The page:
During most of their lives, surge glaciers behave like normal glaciers, traveling perhaps only a couple of inches per day. However, at intervals of 10 to 100 years, these glaciers move forward up to 100 times faster than usual. The surge often progresses along a glacier like a great wave, proceeding from one section to another. Subglacial streams of meltwater might act as a lubricant, allowing the glacier to flow rapidly toward the sea. The increasing water pressure under the glacier might lift it off its bed, overcoming the friction between ice and rock, thus freeing the glacier, which rapidly sliders downhill. Surge glaciers also might be influenced by the climate, volcanic heat, or earthquakes. However, many of these glaciers exist in the same area as normal glaciers, often almost side by side.
Some 800 years ago, Alaska's Hubbard Glacier advanced toward the sea, retreated, and advanced again 500 years later. Since 1895, this seventy-mile-long river of ice has been flowing steadily toward the Gulf of Alaska at a rate of approximately 200 feet per year. In June 1986, however, the glacier surged ahead as much as 47 feet a day. Meanwhile, a western tributary, called Valerie Glacier, advanced up to 112 feet a day. Hubbard's surge closed off Russell Fiord with a formidable ice dam, some 2,500 feet wide and up to 800 feet high, whose caged waters threatened the town of Yakutat to the south.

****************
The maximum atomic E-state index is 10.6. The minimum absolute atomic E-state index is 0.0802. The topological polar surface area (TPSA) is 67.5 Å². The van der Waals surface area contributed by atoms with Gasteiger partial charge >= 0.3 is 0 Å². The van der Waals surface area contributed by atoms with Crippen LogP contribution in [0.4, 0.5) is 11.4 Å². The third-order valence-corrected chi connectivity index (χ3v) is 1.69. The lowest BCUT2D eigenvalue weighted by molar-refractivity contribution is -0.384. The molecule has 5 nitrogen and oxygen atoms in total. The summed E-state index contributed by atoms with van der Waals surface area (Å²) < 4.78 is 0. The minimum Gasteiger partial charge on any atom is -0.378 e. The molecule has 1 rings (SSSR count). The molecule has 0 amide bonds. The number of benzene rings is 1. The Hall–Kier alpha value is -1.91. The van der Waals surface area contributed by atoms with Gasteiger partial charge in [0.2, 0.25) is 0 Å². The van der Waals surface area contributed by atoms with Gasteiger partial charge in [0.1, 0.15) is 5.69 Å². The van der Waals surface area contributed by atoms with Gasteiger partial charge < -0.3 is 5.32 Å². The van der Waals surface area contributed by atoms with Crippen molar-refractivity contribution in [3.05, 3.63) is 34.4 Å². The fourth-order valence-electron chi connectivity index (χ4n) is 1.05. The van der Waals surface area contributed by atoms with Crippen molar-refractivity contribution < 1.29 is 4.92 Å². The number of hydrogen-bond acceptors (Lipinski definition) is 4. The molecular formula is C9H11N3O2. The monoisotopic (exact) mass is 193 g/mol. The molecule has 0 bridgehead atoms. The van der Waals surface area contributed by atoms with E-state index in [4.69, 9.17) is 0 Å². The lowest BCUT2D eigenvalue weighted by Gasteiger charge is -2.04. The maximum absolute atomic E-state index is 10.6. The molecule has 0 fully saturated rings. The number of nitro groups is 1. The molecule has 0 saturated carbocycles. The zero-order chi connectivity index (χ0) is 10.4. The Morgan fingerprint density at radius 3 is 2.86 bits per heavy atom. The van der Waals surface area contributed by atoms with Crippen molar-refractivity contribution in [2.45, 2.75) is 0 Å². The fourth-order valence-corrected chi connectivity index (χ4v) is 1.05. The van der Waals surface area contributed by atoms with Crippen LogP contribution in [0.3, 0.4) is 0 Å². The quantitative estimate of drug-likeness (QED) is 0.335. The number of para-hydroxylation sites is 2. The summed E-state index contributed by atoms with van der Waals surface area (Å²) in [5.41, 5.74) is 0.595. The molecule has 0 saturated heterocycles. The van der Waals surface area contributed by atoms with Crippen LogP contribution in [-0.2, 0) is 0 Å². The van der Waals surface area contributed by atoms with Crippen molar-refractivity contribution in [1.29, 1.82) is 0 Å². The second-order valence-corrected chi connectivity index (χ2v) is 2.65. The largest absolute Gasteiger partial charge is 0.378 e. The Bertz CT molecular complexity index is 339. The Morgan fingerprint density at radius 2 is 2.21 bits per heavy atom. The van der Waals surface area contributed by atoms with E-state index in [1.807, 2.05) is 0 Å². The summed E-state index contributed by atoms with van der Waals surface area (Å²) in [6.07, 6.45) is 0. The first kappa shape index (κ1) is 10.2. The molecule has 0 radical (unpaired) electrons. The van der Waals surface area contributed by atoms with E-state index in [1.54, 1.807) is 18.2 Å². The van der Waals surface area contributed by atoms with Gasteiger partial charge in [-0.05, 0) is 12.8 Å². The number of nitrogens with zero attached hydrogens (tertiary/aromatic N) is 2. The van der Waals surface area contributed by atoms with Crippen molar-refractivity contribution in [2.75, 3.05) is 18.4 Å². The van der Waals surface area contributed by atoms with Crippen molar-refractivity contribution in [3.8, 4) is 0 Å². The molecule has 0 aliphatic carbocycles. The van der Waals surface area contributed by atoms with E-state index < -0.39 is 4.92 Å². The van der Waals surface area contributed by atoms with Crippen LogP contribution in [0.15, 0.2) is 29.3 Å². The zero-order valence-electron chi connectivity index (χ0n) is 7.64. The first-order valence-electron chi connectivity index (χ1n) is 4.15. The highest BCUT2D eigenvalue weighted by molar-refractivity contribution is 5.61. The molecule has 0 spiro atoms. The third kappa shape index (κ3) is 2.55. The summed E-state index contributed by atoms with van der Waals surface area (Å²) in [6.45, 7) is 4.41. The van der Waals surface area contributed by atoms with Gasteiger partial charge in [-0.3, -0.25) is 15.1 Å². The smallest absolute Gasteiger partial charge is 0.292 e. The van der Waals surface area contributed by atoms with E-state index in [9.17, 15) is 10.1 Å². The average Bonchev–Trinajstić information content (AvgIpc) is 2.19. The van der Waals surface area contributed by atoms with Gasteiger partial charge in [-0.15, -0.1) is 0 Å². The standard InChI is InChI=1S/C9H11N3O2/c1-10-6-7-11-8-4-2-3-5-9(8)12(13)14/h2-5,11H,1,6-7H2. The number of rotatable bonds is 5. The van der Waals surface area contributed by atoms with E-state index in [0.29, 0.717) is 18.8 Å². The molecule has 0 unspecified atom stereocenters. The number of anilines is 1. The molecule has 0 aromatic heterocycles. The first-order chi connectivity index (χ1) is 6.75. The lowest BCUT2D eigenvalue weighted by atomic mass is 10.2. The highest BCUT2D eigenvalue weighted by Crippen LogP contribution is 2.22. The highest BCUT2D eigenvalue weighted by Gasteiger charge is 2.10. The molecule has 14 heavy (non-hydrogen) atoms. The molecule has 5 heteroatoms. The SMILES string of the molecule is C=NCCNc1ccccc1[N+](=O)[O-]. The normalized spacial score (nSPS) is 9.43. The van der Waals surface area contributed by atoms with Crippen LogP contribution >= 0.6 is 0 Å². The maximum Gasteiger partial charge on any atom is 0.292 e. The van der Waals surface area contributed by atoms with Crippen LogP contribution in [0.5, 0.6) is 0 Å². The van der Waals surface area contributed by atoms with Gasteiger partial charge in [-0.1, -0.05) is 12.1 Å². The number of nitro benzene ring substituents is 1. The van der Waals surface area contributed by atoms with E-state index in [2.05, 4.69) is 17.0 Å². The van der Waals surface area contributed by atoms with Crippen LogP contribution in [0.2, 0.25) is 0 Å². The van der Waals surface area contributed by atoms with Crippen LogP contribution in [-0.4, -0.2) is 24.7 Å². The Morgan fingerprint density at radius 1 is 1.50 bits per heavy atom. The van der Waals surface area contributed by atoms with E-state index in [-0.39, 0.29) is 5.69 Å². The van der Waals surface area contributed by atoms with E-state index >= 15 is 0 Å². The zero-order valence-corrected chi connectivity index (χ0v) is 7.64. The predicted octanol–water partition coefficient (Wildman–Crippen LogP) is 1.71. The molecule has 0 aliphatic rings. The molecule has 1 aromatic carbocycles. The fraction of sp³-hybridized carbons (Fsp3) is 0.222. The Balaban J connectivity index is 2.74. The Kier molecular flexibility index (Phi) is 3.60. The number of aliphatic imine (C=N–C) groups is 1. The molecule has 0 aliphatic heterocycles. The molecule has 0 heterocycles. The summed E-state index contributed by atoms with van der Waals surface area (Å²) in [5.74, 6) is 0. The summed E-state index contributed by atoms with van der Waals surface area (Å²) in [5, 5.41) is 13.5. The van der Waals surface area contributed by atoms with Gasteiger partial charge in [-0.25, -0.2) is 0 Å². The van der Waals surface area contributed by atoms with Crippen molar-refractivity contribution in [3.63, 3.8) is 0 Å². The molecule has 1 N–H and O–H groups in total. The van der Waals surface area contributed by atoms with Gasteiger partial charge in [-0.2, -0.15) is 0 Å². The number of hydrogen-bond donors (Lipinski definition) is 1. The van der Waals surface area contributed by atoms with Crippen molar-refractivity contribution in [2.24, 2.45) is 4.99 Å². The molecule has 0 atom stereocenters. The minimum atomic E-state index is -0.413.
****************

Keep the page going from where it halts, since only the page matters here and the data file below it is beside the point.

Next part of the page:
About 20 similar glaciers around the Gulf of Alaska are heading toward the sea. If enough surge glaciers reach the ocean and raise sea levels, west Antarctic ice shelves could rise off the seafloor and become adrift. A flood of ice would then surge into the Southern Sea. With the continued rise in sea level, more ice would plunge into the ocean, causing sea levels to rise even higher, which in turn would release more ice and set in motion a vicious cycle. The additional sea ice floating toward the tropics would increase Earth's albedo and lower global temperatures, perhaps enough to initiate a new ice age. This situation appears to have occurred at the end of the last warm interglacial (the time between glacations), called the Sangamon, when sea ice cooled the ocean dramatically, spawning the beginning of the Ice Age.
1. What is the main topic of the passage ?
(A) The classification of different types of surge glaciers
(B) The causes and consequences of surge glaciers
(C) The definition of a surge glacier
(D) The history of a particular surge glacier
2. The word intervals in line 2 is closest in meaning to